Date Published: 02/04/2020 [Source]
The American Cancer Society recently reported a drop in the overall cancer death rate in the U.S., with an overall 29% decline in cancer deaths from 1991 to 2017.
This resulted in 2.9 million fewer deaths over this span.
This decline was mainly attributable to progress in the four most common cancers: lung, colorectal, breast and prostate cancer. This included a record decline of 2.2% in the last year of the report (2016-2017), led by a particularly steep recent drop in lung cancer. And, an article published Jan. 29 in the New England Journal of Medicine found that screening current and former heavy smokers with a low-dose CT scan is helping to detect the disease earlier, which is contributing to lower mortality.
I am the chief of hematology/oncology and medical director of the Cancer Center at the University of Massachusetts Medical School and UMass Memorial Health Care. I take care of patients with cancer, with particular expertise in leukemia and related diseases. The steady decline in cancer deaths is quite encouraging, particularly in lung cancer – which provides a great example of how public health campaigns can change the course of a disease.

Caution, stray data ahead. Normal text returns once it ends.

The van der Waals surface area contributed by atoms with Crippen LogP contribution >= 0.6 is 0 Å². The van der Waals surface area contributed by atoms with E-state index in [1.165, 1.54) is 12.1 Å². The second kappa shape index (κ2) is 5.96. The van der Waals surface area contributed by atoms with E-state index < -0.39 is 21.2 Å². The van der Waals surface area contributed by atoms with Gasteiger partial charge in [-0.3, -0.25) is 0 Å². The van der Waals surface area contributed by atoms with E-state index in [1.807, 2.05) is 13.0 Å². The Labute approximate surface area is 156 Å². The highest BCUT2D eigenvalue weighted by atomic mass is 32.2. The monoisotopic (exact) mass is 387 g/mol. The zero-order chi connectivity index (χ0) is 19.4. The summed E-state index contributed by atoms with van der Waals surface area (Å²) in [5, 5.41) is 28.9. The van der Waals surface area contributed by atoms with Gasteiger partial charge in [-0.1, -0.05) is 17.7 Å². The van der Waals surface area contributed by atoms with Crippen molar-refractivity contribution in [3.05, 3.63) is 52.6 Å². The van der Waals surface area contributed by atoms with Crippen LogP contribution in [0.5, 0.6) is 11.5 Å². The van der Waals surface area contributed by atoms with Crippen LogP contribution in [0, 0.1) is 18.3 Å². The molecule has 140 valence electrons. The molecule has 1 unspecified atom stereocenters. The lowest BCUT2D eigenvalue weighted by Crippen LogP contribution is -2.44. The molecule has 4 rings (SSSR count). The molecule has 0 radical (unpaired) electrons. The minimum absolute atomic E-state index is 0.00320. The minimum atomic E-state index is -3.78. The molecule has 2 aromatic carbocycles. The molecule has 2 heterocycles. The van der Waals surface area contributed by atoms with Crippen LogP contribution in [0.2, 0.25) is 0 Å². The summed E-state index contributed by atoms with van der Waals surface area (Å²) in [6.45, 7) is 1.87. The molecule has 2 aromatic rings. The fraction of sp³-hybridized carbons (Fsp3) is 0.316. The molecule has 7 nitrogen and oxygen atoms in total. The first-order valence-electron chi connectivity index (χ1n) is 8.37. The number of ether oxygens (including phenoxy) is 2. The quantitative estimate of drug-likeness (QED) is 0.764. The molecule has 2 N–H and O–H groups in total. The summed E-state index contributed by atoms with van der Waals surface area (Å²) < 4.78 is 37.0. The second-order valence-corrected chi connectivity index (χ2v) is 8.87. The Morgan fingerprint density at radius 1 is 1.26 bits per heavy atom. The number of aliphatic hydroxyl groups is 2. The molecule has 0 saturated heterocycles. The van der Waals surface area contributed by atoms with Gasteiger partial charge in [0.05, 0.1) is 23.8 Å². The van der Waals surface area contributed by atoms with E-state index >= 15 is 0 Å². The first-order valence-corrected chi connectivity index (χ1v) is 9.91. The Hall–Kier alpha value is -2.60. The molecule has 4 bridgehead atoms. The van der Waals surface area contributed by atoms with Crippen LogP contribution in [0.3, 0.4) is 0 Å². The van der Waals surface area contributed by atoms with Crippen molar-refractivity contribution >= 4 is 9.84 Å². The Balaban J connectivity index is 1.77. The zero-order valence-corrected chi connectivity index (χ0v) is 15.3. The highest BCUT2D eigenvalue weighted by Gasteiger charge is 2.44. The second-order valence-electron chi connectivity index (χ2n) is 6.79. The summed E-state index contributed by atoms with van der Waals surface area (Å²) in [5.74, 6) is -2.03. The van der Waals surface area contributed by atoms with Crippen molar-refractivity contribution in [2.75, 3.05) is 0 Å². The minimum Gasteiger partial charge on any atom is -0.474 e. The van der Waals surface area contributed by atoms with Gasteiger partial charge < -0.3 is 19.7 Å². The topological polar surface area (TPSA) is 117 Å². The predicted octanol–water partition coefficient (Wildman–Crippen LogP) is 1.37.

Lung cancer deaths drop signficantly
A number of factors have contributed to the reduction in lung cancer deaths, according to the report. Prevention has had a profound impact in reducing lung cancer over the past 25-plus years, primarily through smoking prevention and cessation programs. Smoking among adults is at an all-time low in the U.S., at 13.7%. Tobacco is a risk factor for most cancers, and this is particularly true for lung cancer, where smoking is the single greatest cause.
Improved radon detection and mitigation has also helped, as radon exposure represents the second most preventable cause of lung cancer.
Advances in treatment have accounted for the remainder of progress in lung cancer. The introduction of new drugs, including immunotherapy – which won the 2018 Nobel in Medicine and Physiology for its ability to harness the power of the immune system to kill cancer cells – provides hope for previously untreatable patients.
Despite these successes, lung cancer is still the leading cause of cancer death, with 228,820 new cases and 135,720 deaths predicted for 2020 in the U.S.